Adida s

Wave Sayonara 3

Boston Boost

When the Wave Sayonara replaced the popular Wave Precision a couple of years ago, it gained rave reviews as a next-generation neutral lightweight performance trainer and long-distance racer. Mizuno further improved this third edition—it’s lighter and more lively—as a shoe for 10K to marathon racing. The biggest change is the cushioning in the midsole chassis that Mizuno calls its u4ic-X (pronounced “Euphoric-x”) unit. Combined with Mizuno’s unique plastic Wave insert from the heel to the arch, the new midsole is softer, more responsive and serves up a smoother ride than previous editions. Our wear-testers raved about the secure and plush fit, the softer, two-piece airy mesh upper (strap-free in the forefoot) and the consistent heel-toe transition of this shoe.

V S

$120 Weights: 8.8 oz. (men’s 9); 7.1 oz. (women’s 7) Heel-Toe Offset: 10mm; 26mm (heel), 16mm (forefoot) Made from fused thermoplastic polyurethane pellets, adidas’ Boost midsole material has shown in independent lab tests to be considerably more absorbent and resilient than other types of foam. The new Boston lightweight trainer/racer—which has Boost foam for the first time—is the consummate 10K to marathon racing shoe. It’s lightweight, flexible and fairly low to the ground, which all allow for a natural, uninhibited stride. A new airy upper locks down the foot while providing greater breathability, although its narrow, low-volume fit makes it better for racing and fast training than for longer training runs. The Boost foam has enough structure and resiliency that both neutral runners and moderate overpronators will benefit from it.

PHOTO: SCOTT DRAPER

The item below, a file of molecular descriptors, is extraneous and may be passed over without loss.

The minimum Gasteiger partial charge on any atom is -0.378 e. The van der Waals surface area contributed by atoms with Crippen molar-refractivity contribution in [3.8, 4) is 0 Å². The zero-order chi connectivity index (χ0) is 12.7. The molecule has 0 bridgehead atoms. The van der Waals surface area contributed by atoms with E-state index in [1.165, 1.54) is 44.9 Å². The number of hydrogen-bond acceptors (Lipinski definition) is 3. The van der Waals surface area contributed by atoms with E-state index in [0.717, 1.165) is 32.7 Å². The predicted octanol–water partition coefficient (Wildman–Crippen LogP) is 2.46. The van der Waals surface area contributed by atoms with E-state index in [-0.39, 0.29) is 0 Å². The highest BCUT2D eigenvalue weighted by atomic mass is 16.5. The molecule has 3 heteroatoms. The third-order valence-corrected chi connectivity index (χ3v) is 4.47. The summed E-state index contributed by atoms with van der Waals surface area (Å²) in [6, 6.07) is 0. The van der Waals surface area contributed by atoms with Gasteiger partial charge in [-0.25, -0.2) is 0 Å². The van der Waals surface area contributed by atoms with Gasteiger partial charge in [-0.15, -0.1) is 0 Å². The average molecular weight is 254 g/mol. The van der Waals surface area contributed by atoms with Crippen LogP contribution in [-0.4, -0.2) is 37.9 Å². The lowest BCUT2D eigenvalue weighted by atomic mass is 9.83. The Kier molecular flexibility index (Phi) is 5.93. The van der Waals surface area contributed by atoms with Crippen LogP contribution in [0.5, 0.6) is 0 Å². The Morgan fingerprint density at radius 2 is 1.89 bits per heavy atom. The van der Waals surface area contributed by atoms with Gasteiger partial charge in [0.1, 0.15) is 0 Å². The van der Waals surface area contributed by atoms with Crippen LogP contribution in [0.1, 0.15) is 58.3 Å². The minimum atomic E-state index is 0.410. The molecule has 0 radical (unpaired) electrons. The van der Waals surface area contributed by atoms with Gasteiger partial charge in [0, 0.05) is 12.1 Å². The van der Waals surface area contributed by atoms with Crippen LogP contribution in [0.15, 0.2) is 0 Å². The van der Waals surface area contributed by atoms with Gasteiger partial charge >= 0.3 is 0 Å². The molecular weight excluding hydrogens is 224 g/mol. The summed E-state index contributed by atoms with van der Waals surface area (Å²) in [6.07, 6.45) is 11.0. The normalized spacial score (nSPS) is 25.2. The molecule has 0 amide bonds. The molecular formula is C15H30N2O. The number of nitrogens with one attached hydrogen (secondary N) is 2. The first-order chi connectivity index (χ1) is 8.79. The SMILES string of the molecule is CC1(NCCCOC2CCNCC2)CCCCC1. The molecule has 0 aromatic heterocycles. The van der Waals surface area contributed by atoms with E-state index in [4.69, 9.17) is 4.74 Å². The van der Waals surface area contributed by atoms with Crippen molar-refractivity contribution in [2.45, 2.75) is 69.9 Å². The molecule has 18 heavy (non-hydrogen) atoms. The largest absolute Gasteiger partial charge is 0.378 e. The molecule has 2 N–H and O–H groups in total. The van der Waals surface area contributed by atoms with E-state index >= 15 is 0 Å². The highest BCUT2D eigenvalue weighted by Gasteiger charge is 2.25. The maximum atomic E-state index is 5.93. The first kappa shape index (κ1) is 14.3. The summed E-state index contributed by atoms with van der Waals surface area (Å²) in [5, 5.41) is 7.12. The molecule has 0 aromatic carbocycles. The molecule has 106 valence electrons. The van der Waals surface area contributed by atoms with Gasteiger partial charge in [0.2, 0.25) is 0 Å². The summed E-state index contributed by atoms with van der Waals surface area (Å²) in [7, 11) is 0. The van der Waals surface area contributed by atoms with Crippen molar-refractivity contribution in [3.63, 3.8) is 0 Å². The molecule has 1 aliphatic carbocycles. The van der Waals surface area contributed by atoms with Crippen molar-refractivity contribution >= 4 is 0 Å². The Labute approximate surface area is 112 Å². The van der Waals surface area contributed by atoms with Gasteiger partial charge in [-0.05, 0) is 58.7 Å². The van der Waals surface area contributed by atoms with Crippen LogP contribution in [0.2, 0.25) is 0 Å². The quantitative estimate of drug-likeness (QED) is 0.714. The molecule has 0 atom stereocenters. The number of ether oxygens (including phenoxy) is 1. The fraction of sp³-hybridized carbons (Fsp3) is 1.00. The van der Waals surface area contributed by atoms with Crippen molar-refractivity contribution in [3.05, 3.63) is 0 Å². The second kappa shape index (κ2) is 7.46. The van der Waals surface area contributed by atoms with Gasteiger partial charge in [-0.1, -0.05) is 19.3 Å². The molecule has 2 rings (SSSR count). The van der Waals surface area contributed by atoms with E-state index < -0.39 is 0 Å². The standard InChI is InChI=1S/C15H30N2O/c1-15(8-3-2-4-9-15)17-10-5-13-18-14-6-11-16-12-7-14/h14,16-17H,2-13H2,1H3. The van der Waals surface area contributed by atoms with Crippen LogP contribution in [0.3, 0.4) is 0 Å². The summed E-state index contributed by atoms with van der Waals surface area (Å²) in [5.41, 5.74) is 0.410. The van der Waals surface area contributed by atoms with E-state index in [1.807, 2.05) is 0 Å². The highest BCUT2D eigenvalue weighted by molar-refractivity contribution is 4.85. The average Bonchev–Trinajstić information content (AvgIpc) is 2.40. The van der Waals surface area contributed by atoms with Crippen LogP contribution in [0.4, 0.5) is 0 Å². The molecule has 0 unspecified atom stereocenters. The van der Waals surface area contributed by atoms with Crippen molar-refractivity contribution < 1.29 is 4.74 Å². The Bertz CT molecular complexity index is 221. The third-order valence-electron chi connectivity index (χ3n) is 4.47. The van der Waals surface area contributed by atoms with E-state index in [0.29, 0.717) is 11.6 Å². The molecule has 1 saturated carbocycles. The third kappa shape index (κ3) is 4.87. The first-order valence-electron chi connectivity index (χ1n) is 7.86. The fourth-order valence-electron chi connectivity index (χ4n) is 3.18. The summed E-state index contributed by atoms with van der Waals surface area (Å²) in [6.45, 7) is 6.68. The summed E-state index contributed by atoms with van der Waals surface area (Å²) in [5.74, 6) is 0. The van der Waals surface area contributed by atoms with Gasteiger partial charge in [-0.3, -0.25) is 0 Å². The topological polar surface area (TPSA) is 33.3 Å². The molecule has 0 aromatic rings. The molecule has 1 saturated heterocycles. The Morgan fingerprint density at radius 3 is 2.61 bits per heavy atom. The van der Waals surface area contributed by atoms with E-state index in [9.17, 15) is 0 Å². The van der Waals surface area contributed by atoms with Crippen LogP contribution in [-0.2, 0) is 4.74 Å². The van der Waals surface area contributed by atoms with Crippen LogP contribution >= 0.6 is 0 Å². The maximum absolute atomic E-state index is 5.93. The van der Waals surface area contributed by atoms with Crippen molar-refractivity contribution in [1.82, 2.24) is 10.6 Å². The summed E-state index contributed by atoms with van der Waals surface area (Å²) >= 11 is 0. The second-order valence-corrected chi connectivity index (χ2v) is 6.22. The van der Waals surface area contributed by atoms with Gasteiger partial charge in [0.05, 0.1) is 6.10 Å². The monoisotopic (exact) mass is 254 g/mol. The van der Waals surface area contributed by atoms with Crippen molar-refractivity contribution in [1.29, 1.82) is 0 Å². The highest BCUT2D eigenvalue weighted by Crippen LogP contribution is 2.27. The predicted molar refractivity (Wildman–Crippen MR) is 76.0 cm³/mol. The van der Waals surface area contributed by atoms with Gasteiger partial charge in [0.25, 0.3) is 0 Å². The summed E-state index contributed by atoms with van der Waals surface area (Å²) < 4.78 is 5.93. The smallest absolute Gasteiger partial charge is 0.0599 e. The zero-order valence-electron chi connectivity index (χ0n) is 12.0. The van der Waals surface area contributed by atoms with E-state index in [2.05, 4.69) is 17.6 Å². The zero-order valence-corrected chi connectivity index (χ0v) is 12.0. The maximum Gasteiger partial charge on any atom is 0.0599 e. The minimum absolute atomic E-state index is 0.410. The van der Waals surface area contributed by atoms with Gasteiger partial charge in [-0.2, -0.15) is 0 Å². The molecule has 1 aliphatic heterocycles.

$110 Weights: 9.2 oz. (men’s 9); 7.3 oz. (women’s 7) Heel-Toe Offset: 10mm; 28mm (heel), 18mm (forefoot)

For more shoe reviews, go to Competitor.com/shoes

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9/14/15 2:17 PM


S AV E YO U R A D R E N A L I N E FOR THE RACE

Š 2015 Starwood Hotels & Resorts Worldwide, Inc. All Rights Reserved. Westin and its logo are the trademarks of Starwood Hotels & Resorts Worldwide, Inc., or its affiliates.

VIP MARATHON PACK AG E

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From pre-race meals, to post-race ice bags and VIP area access, the Westin VIP Marathon Package helps you get to the start line stress free. We also offer late check-out so you can relax after your big day. Book a VIP Marathon Package at westin.com/runwestin

9/10/15 3:21 PM


PRO KIT 24

GEAR

MAX KING This versatile, 35-year-old athlete from Bend, Ore., has won numerous U.S. trail running titles, plus the Xterra Trail Run World Championships five times, the 2014 Warrior Dash World Championship, the 2014 IAU 100K World Championship and the 2011 World Mountain Running Championship. He’s also a 2:14 marathoner, competitive cross country runner and a national-class steeplechase runner.

[2] GU ROCTANE ENERGY GEL, $60 (box of 24) “I eat these during training runs over an hour and in every race. They have a good mix of carbs—the fructose and glucose polymers—as well as amino acids to maintain mental acuity longer. And the caffeine helps on longer runs.” [3] SUUNTO AMBIT3 PEAK (HR), $550 “I wear this heart rate monitor because it’s useful in training, and I just like all the data. I’m an engineer, so I can’t help it. The Ambit3 Peak tracks all my metrics, has a customizable interface and is easy, intuitive and super rugged.”